At least 67 unregistered Chinese vessels fishing near Japan’s northern exclusive economic zone violated a multinational agreement in 2016 and raised further concerns about depleted mackerel stocks, a government survey showed.

The survey, released by the Ministry of Agriculture, Forestry and Fisheries on Jan. 24, found a total of 288 Chinese fishing vessels operated in the Pacific Ocean near the EEZ off Hokkaido and the Sanriku region last year, up by 50 percent from 2015.

The 2016 survey was the first to count unregistered boats, and it found some of the vessels used illegal fishing methods.

Japan has been asking China to take action against these unregistered fishing boat operators.

Japan, China, Canada, Russia, South Korea and Taiwan agreed on the North Pacific Fisheries Commission (NPFC) in 2016 to prevent overfishing of mackerel, saury and other fish in the northern Pacific Ocean.

The participating governments are required to register with the commission all fishing vessels authorized to operate in the open sea.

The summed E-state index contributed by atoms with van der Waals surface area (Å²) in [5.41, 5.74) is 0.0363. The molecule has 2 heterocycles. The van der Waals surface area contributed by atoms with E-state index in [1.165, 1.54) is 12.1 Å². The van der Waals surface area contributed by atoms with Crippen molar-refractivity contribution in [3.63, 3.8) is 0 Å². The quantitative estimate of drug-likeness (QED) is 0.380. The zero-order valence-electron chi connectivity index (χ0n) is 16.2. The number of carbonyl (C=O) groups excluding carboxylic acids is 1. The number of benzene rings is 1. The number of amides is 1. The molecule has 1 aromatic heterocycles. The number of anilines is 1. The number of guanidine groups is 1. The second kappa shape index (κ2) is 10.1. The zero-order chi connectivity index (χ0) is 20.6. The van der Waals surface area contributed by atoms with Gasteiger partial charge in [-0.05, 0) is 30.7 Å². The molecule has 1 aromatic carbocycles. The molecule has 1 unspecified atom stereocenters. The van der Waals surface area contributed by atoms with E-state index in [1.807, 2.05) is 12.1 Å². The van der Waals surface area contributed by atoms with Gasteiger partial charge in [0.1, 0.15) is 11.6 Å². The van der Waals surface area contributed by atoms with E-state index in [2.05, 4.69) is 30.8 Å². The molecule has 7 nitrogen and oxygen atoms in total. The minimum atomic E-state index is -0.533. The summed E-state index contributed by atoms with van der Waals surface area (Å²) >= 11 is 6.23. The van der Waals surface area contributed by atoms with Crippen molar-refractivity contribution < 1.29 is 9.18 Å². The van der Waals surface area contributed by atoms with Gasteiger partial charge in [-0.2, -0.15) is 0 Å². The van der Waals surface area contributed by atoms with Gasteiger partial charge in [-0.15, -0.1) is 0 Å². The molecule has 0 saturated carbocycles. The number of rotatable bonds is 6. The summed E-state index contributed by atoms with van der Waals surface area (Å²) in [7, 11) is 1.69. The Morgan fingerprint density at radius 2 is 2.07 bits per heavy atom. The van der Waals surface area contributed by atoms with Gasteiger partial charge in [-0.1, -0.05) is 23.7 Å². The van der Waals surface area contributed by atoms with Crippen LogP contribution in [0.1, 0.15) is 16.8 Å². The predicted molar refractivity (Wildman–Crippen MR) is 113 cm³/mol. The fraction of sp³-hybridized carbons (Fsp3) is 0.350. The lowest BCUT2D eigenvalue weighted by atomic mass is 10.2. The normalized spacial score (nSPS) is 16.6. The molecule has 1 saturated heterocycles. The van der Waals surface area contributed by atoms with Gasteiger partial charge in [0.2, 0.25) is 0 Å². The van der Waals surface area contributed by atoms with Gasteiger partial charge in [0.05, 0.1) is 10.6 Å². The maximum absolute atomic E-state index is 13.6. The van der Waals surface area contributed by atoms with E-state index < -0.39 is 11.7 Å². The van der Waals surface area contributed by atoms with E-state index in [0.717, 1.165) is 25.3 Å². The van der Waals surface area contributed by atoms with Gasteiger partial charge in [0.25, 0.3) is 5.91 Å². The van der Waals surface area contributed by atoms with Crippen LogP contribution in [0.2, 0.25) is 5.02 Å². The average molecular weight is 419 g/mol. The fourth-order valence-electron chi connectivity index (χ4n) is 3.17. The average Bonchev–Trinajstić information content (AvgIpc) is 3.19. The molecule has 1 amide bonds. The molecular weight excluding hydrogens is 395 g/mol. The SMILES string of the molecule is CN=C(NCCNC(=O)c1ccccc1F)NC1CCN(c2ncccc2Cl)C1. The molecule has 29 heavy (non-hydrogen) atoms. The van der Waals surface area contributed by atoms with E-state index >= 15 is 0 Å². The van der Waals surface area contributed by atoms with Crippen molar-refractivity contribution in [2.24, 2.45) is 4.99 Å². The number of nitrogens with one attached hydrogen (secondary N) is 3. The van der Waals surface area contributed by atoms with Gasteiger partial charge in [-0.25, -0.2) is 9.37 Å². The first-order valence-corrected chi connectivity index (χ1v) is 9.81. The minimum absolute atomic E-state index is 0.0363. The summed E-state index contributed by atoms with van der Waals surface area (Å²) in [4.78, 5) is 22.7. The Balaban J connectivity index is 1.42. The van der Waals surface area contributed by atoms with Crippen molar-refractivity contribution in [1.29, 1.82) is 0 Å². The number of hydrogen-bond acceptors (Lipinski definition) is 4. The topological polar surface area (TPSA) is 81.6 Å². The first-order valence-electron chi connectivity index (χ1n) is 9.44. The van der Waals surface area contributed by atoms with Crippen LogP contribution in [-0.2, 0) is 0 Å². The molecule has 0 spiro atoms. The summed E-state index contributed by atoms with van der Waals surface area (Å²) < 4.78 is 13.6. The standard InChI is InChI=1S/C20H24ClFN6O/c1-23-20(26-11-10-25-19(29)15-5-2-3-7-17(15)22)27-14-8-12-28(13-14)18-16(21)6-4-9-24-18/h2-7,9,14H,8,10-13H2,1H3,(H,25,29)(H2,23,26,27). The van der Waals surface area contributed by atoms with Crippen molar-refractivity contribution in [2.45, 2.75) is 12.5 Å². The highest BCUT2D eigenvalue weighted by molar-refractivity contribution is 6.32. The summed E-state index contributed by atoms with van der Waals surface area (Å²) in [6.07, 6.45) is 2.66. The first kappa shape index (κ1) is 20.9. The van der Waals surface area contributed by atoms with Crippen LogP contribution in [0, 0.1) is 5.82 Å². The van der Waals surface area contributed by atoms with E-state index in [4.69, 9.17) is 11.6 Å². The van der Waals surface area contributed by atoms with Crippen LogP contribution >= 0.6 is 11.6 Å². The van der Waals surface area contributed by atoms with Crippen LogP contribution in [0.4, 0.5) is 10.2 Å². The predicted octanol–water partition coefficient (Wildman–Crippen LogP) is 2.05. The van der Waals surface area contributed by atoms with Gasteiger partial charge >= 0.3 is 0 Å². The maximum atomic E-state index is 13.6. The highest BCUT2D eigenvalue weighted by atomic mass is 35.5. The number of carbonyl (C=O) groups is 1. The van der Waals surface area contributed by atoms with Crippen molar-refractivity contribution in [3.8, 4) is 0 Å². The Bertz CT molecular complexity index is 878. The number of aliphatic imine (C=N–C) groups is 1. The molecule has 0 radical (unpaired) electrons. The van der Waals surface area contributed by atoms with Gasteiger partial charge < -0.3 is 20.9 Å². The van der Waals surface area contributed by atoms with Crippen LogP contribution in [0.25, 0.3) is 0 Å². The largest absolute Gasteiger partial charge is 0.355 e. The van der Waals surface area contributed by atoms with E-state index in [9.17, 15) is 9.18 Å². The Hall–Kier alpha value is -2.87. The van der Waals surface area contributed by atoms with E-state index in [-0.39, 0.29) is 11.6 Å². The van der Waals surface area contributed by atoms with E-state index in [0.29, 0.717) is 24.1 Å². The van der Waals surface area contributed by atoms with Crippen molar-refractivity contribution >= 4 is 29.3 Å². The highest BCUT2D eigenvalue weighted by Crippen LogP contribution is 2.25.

The ministry concluded that the 67 unregistered boats were Chinese based on their flags and radio responses.

Most of the unregistered boats operated under fake names. In one case, two different boats used the same name. In other cases, the same boat showed different names at different times. One vessel simply hid its name painted on the side.

Many of the registered and unregistered boats used a Chinese fishing method in which one net can catch an entire school of fish. One boat was seen using drift netting, a method banned by the United Nations.

Fishing boats using these methods were rarely seen near Japan’s EEZ until 2013. Their number has sharply increased since 2014, including newly built boats and a large vessel of the 10,000-ton class.

The area surveyed is prime fishing grounds for mackerel. Overfishing there could affect the size of catches for Japanese fishermen operating within Japan’s EEZ.

Mackerel resources in the Pacific Ocean were estimated at more than 3 million tons in the 1970s, but the figure once fell as low as 150,000 tons.

After fishing regulations were implemented, the number recovered to 1.47 million tons by 2014.